In the latest ‘10 minutes with’ interview, the i’s political reporter Chloe Chaplain reveals the story behind her first front page byline, why you should never say no to an opportunity and having dinner with the Cabinet…
How did you get into journalism?
I always wanted to do something involving writing but didn’t really think it would be possible. When I finished university, I got a job in marketing, which I did for two years until I decided to apply for the Press Association NCTJ course. Then here we are!
Why does journalism matter?
It is a crucial tool to inform the public and to be used by the public. It is relevant in every layer of our society – not just in Westminster. That’s not to say it’s perfect, however. Because of its importance, journalism should forever be scrutinised and improved on.
Best scoop (yours or someone else’s)?
I don’t know if this would be up there with the top scoops of all time, but I think my first ever front page was when I worked at the Hampstead and Highgate Express in north London and I got a scoop on mothers being told not to breastfeed their babies in the waiting area of a local swimming pool. I loved working in local news and telling the stories that mattered most to the community. I remember very clearly the excitement of having my name on the front for the first time.
What are you working on right now?
Predictably, my work has been dominated by the pandemic. It is hard to plan much ahead of time when the Government is constantly making new announcements and batting off criticism or demands. In-between all this I am covering stories I feel need a bit more attention at the moment, for example the failure to reopen (yet) the refugee resettlement scheme and the difficulties people have faced when trying to apply for post-Brexit settled status.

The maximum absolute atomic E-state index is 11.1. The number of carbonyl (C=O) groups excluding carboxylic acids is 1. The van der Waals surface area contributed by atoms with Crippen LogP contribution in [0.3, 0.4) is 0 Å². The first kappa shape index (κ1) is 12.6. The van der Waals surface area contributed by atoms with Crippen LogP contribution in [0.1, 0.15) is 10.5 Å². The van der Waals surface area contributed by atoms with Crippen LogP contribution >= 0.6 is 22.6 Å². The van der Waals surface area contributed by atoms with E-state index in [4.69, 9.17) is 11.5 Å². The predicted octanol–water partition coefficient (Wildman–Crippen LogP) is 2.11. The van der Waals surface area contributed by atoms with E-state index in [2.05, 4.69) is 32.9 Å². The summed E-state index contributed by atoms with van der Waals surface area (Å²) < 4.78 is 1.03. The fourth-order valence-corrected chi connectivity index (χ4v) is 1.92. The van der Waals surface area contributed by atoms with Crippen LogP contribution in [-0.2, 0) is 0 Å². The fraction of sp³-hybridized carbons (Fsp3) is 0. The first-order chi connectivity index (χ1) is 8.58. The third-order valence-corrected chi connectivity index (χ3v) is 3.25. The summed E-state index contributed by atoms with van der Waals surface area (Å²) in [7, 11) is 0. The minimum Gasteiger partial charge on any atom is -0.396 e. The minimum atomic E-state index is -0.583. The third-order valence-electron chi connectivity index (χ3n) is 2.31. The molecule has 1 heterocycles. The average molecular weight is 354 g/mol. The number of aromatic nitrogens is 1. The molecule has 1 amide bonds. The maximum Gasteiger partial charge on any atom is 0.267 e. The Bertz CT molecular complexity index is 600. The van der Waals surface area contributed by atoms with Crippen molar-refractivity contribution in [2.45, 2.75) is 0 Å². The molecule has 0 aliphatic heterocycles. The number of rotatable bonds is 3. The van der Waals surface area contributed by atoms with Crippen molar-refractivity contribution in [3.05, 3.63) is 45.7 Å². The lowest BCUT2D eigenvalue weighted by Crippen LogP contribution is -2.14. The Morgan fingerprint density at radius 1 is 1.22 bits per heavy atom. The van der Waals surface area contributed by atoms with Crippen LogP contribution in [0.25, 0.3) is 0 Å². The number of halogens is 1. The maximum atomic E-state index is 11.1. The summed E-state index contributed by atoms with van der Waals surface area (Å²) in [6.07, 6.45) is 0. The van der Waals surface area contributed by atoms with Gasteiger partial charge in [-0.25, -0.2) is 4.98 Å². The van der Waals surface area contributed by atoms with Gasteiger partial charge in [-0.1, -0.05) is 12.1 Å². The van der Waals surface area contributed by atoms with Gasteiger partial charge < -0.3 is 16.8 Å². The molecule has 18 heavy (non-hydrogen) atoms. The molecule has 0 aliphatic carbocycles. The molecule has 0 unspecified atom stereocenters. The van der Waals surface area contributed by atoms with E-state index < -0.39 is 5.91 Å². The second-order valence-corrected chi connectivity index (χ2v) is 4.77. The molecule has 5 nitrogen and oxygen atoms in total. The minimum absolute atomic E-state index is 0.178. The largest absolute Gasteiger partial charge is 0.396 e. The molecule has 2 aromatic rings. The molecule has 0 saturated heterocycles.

Career highlight so far?
Working as a political reporter means that, during non-pandemic times, I get to travel to constituencies all over the country and speak to people about what they want to see in their Government. Rubbing shoulders with the people that make the laws in Parliament is exciting, yes, but speaking to the people that vote them in is considerably more insightful. There are a lot of very interesting, passionate and engaged people living in this country.
What’s the best piece of advice you’ve been given?
Never say no to an opportunity to go somewhere or speak to someone – you never know what you might find out.
Who or what inspires you most?
I feel very lucky to be in a position where I have a platform and am able to be a part of an industry I care so much about. That inspires me to use my role responsibly and play my part in doing some good!
Who would be your fantasy dinner party guests and why?
The Cabinet so I can get them drunk and get them to spill Government secrets. Might not be the most fun evening though…
How do you switch off from work?
The news can be all-encompassing so when I am off work for a few days at a time I try to turn off all notifications on my phone and pretend it’s not happening.
Gym or gin?
Would love to say gym but it has to be gin – or a margarita!
If I wasn’t a journalist, I would be…
I would have loved to be a teacher (although I don’t know if I would be up to the challenge). I think they do such a valuable job and don’t often get the credit they deserve. My mum – who recently retired – was a teacher so I got to see first-hand the number of children’s lives she had a real impact on and it was inspiring.
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